Private weather forecasting agency Skymet on Monday came out with a ‘below normal’ forecast for the Southwest monsoon in 2017. The Skymet forecast comes almost a month ahead of the Indian Meteorological Department’s (IMD) official monsoon forecast. “Monsoon 2017 is likely to remain below normal at 95% (with an error margin of plus or minus 5%) of the long period average (LPA) of 887 mm for the four-month period from June to September,” Skymet Weather said in a press statement.
A source in IMD told DH that the firm did not run any weather forecast model and used publicly available forecasts of scientific agencies all over the world to make its forecast. Also, its previous two monsoon forecasts in 2015 and 2016 were wrong. On its website, Skymet claims to have a network of more than 3,500 automatic weather stations in 20 states. But weather scientists point out that AWS data is required only to verify the monsoon forecast and have barely any role in the forecast per se.
The company predicts 0% chance of excess rainfall and 15% chance of drought in the 2017 monsoon season. It forecasts 50% chance of a normal monsoon and 25% chance of a below normal monsoon. The forecast comes at a time when weather scientists are keeping their fingers crossed on the El Nino— an unusual rise in ocean temperature that plays havoc with the weather around the world – because emergence of El Nino will be seen only after July.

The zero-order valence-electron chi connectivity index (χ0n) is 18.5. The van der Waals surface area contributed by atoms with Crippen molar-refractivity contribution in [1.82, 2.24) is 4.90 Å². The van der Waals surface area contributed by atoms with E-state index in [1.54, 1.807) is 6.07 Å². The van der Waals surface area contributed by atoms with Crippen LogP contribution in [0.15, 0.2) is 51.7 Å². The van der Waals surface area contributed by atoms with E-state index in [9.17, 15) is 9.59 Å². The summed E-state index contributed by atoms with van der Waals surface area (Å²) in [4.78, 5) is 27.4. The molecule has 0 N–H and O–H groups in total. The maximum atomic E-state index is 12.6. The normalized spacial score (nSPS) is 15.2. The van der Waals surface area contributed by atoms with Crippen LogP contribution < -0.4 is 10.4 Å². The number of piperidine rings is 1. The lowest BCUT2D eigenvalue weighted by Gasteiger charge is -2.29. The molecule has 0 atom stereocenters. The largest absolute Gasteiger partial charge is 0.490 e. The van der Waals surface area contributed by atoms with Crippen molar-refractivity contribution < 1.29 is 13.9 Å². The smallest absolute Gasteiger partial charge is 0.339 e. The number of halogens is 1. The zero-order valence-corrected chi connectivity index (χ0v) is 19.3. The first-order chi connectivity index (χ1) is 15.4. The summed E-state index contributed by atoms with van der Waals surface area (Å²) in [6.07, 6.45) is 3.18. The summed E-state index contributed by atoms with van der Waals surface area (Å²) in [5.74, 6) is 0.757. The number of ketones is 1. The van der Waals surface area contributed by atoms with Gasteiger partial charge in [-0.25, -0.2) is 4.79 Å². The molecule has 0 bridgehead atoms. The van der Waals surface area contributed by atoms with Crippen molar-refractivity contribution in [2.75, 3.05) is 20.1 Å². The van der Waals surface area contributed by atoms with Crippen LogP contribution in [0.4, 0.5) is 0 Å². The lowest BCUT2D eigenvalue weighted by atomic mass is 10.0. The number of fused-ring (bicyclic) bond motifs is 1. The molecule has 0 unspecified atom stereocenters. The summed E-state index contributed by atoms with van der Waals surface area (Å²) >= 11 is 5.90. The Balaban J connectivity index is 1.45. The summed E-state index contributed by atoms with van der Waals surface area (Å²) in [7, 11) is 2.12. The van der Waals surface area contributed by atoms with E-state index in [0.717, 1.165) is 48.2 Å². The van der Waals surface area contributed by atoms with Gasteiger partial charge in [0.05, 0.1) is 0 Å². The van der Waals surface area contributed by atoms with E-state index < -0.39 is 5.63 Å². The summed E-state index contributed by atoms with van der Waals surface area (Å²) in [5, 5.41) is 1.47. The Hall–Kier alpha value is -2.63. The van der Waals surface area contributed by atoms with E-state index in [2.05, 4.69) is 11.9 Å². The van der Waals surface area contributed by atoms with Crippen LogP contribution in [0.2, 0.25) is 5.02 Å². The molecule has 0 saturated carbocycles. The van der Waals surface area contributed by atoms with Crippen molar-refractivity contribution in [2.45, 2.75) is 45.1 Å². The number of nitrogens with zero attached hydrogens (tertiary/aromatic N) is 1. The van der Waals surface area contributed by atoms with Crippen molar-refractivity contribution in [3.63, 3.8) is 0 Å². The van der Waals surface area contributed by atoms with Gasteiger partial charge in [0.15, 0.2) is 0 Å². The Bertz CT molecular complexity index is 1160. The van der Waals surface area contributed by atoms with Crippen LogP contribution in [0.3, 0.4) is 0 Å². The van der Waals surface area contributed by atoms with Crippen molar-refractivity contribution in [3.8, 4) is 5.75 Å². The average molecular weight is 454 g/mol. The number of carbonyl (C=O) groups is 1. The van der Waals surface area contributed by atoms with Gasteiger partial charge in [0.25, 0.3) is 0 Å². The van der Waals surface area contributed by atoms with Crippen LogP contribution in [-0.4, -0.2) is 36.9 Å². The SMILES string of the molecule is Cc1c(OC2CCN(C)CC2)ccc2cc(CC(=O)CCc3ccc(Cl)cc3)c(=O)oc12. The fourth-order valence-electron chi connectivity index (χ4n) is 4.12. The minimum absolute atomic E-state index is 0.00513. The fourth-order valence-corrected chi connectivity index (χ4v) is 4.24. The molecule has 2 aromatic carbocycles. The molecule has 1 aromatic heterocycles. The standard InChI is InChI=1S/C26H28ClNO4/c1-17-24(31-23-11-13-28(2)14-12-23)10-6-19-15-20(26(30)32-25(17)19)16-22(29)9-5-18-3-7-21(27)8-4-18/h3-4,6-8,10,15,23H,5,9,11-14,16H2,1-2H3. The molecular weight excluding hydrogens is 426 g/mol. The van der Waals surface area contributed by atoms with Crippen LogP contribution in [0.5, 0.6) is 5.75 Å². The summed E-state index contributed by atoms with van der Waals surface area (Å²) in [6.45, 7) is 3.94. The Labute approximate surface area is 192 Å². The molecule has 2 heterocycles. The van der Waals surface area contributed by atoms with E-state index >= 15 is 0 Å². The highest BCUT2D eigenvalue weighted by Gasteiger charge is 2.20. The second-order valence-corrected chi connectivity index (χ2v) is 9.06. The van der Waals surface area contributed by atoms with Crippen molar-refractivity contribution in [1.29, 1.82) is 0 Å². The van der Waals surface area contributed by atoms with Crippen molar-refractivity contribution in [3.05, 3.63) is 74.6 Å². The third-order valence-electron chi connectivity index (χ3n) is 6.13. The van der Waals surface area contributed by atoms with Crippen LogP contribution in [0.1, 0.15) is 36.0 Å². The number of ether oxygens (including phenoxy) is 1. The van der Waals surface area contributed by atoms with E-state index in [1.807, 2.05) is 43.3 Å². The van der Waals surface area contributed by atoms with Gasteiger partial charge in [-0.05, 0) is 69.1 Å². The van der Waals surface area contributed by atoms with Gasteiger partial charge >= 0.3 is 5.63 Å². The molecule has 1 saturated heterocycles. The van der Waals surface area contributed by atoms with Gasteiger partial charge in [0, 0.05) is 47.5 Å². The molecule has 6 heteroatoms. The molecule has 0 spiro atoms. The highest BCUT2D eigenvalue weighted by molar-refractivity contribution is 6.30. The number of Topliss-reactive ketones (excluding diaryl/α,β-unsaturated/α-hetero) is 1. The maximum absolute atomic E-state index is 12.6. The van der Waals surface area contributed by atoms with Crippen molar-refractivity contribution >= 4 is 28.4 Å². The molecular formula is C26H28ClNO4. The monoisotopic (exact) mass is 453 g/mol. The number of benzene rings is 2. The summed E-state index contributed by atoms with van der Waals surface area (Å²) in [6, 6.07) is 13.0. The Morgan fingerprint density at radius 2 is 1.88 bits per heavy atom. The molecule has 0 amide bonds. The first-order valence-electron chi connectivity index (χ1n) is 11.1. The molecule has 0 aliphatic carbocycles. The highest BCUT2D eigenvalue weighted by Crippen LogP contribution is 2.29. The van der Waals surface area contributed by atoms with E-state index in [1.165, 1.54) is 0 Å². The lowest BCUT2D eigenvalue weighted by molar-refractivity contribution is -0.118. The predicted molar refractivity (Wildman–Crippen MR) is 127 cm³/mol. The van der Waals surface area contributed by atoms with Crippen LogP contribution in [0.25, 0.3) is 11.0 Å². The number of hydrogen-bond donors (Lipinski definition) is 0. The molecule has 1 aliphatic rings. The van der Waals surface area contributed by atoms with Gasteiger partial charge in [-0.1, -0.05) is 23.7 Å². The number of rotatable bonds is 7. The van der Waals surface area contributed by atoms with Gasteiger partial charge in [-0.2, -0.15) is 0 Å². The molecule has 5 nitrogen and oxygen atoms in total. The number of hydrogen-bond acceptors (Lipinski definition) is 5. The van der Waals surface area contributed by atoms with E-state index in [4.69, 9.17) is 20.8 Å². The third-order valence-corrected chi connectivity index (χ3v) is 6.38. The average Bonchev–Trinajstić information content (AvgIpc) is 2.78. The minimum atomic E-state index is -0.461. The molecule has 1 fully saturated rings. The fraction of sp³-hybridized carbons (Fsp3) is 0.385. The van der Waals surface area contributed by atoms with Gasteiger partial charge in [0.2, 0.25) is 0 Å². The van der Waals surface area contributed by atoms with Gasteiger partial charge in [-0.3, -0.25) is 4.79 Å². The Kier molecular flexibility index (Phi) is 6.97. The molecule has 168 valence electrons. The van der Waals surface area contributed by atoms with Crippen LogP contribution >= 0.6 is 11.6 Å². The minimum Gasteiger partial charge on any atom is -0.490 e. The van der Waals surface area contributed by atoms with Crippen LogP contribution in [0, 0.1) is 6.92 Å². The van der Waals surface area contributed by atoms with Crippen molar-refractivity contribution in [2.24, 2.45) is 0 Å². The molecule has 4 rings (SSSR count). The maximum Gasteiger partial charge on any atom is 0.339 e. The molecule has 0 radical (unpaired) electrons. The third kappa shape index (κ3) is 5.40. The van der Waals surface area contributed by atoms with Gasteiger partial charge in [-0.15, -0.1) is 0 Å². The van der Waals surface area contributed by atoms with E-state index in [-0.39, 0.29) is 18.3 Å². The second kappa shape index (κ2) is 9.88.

Most of the time El Nino weakens Indian monsoon leading to drought or less rainfall. However, there are some contradictory evidences too. Weather forecasters in the US, Japan and Australia had earlier warned about a 50% chance of El Nino occurring later this year. The pattern will be clear after July.
The southwest monsoon, which usually hits the Kerala coast around June 1, is the life blood of India’s farm-driven economy. India witnessed a surplus monsoon year in 2016 after two successive deficient years in 2014 and 2015.